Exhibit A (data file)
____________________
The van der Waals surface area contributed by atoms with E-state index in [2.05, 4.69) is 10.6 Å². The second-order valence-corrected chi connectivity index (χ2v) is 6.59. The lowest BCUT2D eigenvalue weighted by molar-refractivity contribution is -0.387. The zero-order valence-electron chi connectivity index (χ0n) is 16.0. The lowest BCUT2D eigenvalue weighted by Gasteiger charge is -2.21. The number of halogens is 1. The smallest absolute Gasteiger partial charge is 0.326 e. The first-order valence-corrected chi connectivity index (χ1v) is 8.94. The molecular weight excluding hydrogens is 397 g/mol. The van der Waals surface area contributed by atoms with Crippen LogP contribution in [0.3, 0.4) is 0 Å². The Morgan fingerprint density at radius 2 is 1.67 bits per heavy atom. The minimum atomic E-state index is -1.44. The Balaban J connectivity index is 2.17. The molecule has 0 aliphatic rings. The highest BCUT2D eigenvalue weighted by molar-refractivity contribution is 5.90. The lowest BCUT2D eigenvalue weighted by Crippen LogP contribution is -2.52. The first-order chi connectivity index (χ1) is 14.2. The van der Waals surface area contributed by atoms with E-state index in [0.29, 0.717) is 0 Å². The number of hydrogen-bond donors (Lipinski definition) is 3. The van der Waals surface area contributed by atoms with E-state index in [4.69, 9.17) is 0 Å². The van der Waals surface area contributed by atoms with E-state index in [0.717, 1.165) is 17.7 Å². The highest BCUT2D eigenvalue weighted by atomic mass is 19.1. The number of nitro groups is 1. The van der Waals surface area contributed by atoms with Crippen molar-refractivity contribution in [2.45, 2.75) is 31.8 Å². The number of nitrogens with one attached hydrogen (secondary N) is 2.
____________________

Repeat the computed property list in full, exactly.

The van der Waals surface area contributed by atoms with E-state index in [2.05, 4.69) is 10.6 Å². The second-order valence-corrected chi connectivity index (χ2v) is 6.59. The lowest BCUT2D eigenvalue weighted by molar-refractivity contribution is -0.387. The zero-order valence-electron chi connectivity index (χ0n) is 16.0. The lowest BCUT2D eigenvalue weighted by Gasteiger charge is -2.21. The number of halogens is 1. The smallest absolute Gasteiger partial charge is 0.326 e. The first-order valence-corrected chi connectivity index (χ1v) is 8.94. The molecular weight excluding hydrogens is 397 g/mol. The van der Waals surface area contributed by atoms with Crippen LogP contribution in [0.3, 0.4) is 0 Å². The Morgan fingerprint density at radius 2 is 1.67 bits per heavy atom. The minimum atomic E-state index is -1.44. The Balaban J connectivity index is 2.17. The molecule has 0 aliphatic rings. The highest BCUT2D eigenvalue weighted by molar-refractivity contribution is 5.90. The lowest BCUT2D eigenvalue weighted by Crippen LogP contribution is -2.52. The first-order chi connectivity index (χ1) is 14.2. The van der Waals surface area contributed by atoms with E-state index in [0.29, 0.717) is 0 Å². The number of hydrogen-bond donors (Lipinski definition) is 3. The van der Waals surface area contributed by atoms with E-state index in [4.69, 9.17) is 0 Å². The van der Waals surface area contributed by atoms with E-state index in [0.717, 1.165) is 17.7 Å². The highest BCUT2D eigenvalue weighted by atomic mass is 19.1. The number of nitro groups is 1. The van der Waals surface area contributed by atoms with Crippen molar-refractivity contribution in [2.45, 2.75) is 31.8 Å². The number of nitrogens with one attached hydrogen (secondary N) is 2.